Swenson: We did nothing wrong

     

    Tourre: I am sad and humbled by what happened in the market. I believe my conduct was proper. I take responsibility for my actions.

     



    Disclosure: "No Positions"
    Apr 27 1:21 PM | Link | Comment!
  • Bar B’Que time for the House Financial Services Committee.

    ‘Grill baby grill’ is the mantra over at the House Financial Services Committee today. Dick Fuld (no introduction needed) and Thomas Cruickshank (ex chair of Lehman’s Board Audit Committee) are busy getting ‘marinated’ for their broiling session later today. Their testimony was made public yesterday, and I thought it may be worthwhile to examine Mr.Cruikshank's testimony considering that Dick Fuld’s testimony had already saturated the blogosphere enough without adding to the swarm.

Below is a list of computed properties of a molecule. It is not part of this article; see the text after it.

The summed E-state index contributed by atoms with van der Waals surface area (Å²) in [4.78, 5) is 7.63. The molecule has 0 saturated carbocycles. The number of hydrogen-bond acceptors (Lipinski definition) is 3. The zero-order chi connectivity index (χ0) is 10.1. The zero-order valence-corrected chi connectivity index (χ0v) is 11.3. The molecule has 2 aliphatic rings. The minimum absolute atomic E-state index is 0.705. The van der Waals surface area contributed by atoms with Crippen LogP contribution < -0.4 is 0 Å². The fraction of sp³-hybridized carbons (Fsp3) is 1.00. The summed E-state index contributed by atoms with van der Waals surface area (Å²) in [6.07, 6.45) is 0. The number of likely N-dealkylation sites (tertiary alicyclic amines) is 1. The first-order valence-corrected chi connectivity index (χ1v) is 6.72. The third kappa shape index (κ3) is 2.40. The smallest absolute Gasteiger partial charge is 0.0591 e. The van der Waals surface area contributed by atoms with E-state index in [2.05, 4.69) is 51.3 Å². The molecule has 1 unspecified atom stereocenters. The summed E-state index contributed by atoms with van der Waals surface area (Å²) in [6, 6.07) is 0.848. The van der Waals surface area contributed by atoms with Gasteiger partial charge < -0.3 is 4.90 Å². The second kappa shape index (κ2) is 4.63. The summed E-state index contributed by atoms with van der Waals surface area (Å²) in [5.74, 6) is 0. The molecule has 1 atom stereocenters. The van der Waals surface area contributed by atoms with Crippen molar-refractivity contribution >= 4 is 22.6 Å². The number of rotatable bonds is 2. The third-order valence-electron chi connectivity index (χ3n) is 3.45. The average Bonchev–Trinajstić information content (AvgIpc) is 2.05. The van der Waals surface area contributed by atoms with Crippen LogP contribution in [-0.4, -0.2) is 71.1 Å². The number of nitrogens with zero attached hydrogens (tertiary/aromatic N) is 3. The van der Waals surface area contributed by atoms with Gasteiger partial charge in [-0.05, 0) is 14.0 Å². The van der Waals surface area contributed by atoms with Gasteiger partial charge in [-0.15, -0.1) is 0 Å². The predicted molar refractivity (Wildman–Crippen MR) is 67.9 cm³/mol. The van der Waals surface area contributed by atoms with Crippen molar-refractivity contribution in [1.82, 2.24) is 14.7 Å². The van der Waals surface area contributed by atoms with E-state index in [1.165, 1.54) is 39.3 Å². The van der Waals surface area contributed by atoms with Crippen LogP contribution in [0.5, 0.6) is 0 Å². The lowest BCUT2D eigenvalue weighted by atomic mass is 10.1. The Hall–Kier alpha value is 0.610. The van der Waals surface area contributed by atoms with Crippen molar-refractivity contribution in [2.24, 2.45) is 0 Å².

Lets cut to the chase……Mr.Cruickshank’s testimony makes the entire (ex)Board of Lehman look like puppets…either in the hands of management or the auditors. On at least 4 different occasions Mr.Cruikshank claims the Board was “told” about things that they depended on. Now management is the primary source of information for the Board, but is that all the Board did ? Accepted whatever was “told” to them? Is this what the Board is for? To be “told” things? What is the true meaning of oversight?

     

    Here are some more incongruous statements from his testimony-